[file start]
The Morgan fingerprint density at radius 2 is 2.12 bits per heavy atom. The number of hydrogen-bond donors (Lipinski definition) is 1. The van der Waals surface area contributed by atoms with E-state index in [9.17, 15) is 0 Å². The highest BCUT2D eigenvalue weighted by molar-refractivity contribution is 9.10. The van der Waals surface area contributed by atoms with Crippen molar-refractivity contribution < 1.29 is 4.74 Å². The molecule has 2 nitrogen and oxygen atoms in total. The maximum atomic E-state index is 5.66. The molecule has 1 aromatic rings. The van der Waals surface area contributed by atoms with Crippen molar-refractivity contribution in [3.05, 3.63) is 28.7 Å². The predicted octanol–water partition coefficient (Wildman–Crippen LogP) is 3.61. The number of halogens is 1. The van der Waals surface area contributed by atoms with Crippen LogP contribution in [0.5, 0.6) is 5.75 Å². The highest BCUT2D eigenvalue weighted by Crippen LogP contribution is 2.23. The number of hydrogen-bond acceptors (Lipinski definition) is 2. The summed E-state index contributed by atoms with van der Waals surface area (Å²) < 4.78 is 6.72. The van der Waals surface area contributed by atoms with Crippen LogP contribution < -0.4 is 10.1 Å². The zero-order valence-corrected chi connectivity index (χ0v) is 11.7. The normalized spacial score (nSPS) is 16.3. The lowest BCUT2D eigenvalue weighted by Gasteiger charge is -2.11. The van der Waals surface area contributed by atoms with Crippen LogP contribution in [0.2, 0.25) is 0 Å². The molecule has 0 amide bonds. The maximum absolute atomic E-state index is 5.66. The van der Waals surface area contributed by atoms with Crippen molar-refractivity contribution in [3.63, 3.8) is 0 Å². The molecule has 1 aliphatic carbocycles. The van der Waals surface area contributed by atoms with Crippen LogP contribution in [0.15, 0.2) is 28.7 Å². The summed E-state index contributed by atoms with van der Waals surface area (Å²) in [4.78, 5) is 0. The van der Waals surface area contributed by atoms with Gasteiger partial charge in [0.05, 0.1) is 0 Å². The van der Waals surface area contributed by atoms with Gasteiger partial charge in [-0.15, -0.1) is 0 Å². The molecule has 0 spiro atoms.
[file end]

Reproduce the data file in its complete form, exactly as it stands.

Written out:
The Morgan fingerprint density at radius 2 is 2.12 bits per heavy atom. The number of hydrogen-bond donors (Lipinski definition) is 1. The van der Waals surface area contributed by atoms with E-state index in [9.17, 15) is 0 Å². The highest BCUT2D eigenvalue weighted by molar-refractivity contribution is 9.10. The van der Waals surface area contributed by atoms with Crippen molar-refractivity contribution < 1.29 is 4.74 Å². The molecule has 2 nitrogen and oxygen atoms in total. The maximum atomic E-state index is 5.66. The molecule has 1 aromatic rings. The van der Waals surface area contributed by atoms with Crippen molar-refractivity contribution in [3.05, 3.63) is 28.7 Å². The predicted octanol–water partition coefficient (Wildman–Crippen LogP) is 3.61. The number of halogens is 1. The van der Waals surface area contributed by atoms with Crippen LogP contribution in [0.5, 0.6) is 5.75 Å². The highest BCUT2D eigenvalue weighted by Crippen LogP contribution is 2.23. The number of hydrogen-bond acceptors (Lipinski definition) is 2. The summed E-state index contributed by atoms with van der Waals surface area (Å²) < 4.78 is 6.72. The van der Waals surface area contributed by atoms with Crippen LogP contribution < -0.4 is 10.1 Å². The zero-order valence-corrected chi connectivity index (χ0v) is 11.7. The normalized spacial score (nSPS) is 16.3. The lowest BCUT2D eigenvalue weighted by Gasteiger charge is -2.11. The van der Waals surface area contributed by atoms with Crippen LogP contribution in [0.2, 0.25) is 0 Å². The molecule has 0 amide bonds. The maximum absolute atomic E-state index is 5.66. The van der Waals surface area contributed by atoms with Crippen molar-refractivity contribution in [3.63, 3.8) is 0 Å². The molecule has 1 aliphatic carbocycles. The van der Waals surface area contributed by atoms with Crippen LogP contribution in [0.15, 0.2) is 28.7 Å². The summed E-state index contributed by atoms with van der Waals surface area (Å²) in [4.78, 5) is 0. The van der Waals surface area contributed by atoms with Gasteiger partial charge in [0.05, 0.1) is 0 Å². The van der Waals surface area contributed by atoms with Gasteiger partial charge in [-0.15, -0.1) is 0 Å². The molecule has 0 spiro atoms.